Charles Eliot, Landscape ArchitectCharles Eliot, Landscape Architect

Charles W. Eliot

Reprint of the 1902 edition, with a new introduction by Keith N. Morgan

ASLA Centennial Reprint Series

Published by University of Massachusetts Press in association with LALH

Cloth $50.00

ISBN: 978-1-55849-212-7
To order: University of Massachusetts Press
tel. 800-537-5487, fax 410-516-6998

The history of the profession of landscape architecture in the United States is still obscure to most people, even landscape practitioners. One of the most important figures in this field was Charles Eliot, whose story is told in this richly detailed biography. It was written by his father, the president of Harvard College, in 1902, a few years after Eliot’s death at age thirty-eight from spinal meningitis.

Like his colleague and partner Frederick Law Olmsted Sr., the younger Eliot was a figure of enormous talent and energy, and a major force in the profession. He emerges from his father’s text as a brilliant though melancholy young man with a passion for travel, history, and the natural landscape. Included are passages from Eliot’s travel writing, professional correspondence, and public reports, which bear witness to the range of his interests and intellect.

Eliot pioneered many of the fundamental principles of regional planning and laid the conceptual and political groundwork for The Trustees of Reservations, the first statewide land conservancy in the country. He played a central role in shaping the Boston Metropolitan Park System, designed several public and private landscapes, and wrote prolifically on a host of topics. His early death robbed the profession of one of its brightest lights.

In a new introduction, Keith N. Morgan offers a critical reading of Eliot’s life and contributions to the fields of landscape architecture and regional planning. Morgan fills in the gaps left by Eliot’s father and offers many insights into an important chapter in American landscape history. The book includes 110 illustrations and two large fold-out maps that show the distribution of public open spaces in metropolitan Boston in 1892 and 1901.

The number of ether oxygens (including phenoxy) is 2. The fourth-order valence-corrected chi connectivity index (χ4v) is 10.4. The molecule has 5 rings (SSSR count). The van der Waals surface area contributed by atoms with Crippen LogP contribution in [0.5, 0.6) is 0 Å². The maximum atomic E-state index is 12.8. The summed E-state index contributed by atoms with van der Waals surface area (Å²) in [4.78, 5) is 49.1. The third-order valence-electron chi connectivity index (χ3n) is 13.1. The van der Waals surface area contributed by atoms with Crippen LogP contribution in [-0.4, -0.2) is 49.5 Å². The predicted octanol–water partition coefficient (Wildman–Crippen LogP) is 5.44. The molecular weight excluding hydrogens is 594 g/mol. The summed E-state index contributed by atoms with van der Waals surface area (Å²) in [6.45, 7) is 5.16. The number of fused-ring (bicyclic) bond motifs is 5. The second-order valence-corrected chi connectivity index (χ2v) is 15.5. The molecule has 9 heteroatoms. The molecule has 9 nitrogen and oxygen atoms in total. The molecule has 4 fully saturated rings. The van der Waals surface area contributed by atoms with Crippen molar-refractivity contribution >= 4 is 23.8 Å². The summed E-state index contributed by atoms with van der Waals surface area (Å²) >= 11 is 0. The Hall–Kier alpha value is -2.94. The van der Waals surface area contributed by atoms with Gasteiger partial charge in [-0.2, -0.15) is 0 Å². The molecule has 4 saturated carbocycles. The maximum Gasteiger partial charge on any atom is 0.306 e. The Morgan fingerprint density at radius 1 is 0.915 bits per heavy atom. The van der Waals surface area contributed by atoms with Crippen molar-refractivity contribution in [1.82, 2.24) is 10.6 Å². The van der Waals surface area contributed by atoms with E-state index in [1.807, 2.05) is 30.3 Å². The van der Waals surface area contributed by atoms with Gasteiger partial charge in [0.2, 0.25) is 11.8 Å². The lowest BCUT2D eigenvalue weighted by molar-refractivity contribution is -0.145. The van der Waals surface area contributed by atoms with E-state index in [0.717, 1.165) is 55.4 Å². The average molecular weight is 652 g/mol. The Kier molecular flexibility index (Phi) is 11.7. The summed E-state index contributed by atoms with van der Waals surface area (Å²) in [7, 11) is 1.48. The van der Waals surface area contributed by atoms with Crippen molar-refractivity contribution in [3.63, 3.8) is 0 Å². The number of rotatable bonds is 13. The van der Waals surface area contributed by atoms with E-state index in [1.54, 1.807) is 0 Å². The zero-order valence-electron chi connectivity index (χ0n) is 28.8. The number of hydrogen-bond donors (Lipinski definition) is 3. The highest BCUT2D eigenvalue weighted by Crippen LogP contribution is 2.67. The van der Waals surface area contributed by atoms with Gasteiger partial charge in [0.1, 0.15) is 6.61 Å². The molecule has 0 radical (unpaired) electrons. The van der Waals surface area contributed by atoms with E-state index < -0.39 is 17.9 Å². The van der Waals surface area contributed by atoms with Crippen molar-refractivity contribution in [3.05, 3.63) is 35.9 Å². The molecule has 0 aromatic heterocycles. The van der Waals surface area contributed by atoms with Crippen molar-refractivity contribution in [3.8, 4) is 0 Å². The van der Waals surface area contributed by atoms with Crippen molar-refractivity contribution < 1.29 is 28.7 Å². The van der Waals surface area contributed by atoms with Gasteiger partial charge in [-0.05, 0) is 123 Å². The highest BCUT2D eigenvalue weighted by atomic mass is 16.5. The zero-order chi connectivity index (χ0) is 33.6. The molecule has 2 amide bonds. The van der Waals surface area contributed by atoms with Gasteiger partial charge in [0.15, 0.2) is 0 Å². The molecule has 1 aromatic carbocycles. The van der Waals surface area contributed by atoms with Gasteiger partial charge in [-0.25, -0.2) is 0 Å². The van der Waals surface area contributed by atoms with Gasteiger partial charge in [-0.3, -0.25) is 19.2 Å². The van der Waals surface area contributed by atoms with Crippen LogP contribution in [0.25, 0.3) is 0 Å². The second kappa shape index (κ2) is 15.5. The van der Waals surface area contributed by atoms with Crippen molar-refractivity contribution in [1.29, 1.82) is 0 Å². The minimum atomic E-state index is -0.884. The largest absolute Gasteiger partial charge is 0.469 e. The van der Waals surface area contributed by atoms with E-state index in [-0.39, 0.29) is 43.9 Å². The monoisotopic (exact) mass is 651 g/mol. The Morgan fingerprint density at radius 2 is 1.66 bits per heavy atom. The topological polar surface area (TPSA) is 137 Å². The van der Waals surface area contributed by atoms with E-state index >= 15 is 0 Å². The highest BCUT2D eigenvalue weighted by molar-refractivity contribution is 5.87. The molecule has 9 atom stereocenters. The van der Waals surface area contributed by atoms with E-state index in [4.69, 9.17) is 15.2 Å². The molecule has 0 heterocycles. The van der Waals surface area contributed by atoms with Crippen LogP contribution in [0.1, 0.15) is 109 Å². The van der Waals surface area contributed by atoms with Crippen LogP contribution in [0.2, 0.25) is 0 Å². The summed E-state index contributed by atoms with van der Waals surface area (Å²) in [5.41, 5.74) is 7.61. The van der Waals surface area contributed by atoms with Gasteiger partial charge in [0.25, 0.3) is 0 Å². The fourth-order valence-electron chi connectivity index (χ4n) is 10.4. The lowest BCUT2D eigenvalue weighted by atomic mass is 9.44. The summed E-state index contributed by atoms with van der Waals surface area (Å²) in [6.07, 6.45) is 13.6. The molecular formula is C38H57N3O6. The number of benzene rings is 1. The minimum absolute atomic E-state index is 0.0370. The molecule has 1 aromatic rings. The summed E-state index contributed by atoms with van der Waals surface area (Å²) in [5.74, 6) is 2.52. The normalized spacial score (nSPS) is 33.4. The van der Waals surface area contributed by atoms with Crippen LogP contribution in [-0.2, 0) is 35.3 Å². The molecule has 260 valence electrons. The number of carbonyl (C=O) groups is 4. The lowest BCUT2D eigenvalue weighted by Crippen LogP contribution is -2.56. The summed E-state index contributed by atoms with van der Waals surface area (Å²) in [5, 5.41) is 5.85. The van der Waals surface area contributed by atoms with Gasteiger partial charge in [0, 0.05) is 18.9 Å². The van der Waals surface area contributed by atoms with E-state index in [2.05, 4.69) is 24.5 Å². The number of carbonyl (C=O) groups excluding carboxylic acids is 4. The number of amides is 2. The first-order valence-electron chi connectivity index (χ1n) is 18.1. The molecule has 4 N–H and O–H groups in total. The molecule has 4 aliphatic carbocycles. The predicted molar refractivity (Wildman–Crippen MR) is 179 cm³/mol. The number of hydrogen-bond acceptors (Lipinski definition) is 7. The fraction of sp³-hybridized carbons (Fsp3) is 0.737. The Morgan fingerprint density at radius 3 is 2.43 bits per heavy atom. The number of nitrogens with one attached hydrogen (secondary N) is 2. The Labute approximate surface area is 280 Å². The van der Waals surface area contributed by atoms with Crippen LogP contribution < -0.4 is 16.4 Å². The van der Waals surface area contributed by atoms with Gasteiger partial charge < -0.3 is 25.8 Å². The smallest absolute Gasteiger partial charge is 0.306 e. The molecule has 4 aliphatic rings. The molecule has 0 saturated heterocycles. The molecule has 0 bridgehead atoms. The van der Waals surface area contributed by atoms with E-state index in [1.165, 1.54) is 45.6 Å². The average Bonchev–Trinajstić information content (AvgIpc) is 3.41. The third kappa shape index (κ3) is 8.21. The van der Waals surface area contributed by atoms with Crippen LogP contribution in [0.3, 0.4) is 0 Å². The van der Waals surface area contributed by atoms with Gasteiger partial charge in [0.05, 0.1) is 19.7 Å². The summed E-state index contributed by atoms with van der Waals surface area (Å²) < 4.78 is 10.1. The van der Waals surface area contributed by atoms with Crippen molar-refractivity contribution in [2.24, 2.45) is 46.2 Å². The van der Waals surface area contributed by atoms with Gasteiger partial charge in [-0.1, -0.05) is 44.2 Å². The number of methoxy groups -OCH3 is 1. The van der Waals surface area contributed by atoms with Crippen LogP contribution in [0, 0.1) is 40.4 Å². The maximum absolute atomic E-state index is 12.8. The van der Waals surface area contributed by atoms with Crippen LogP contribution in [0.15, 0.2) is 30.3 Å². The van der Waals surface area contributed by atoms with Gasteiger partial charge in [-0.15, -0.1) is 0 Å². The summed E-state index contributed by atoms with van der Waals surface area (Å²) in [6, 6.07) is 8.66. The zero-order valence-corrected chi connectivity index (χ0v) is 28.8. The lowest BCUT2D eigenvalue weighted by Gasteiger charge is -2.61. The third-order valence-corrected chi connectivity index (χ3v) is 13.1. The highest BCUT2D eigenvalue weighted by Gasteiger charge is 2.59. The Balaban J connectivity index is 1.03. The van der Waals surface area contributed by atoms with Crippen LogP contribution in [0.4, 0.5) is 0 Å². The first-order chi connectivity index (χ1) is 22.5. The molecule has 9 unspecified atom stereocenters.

KEITH N. MORGAN, Ph.D., a professor of art history and director of architectural studies at Boston University, Morgan is also a contributing author, with Elizabeth Hope Cushing and Roger G. Reed, of Community by Design: The Olmsted Firm and the Development of Brookline, Massachusettsfrom LALH. His other publications include Shaping a New American Landscape: The Art and Architecture of Charles A. Platt (Hood Museum of Art, 1995) and Boston Architecture, 1975–1990, coauthored with Naomi Miller (Prestel Verlag GmbH & Co KG., 1996). He is also the editor and a principal author for Buildings of Massachusetts: Metropolitan Boston (University of Virginia Press, 2009) and the architecture editor for The Encyclopedia of New England (Yale University Press, 2005).

“The book is a classic, the expression of enduring landscape values despite nearly a century of evolutionary changes in the profession. . . . [Morgan’s is] a fine essay, scrupulously fair and illuminating.”
—Melanie L. Simo, Journal of the New England Garden History Society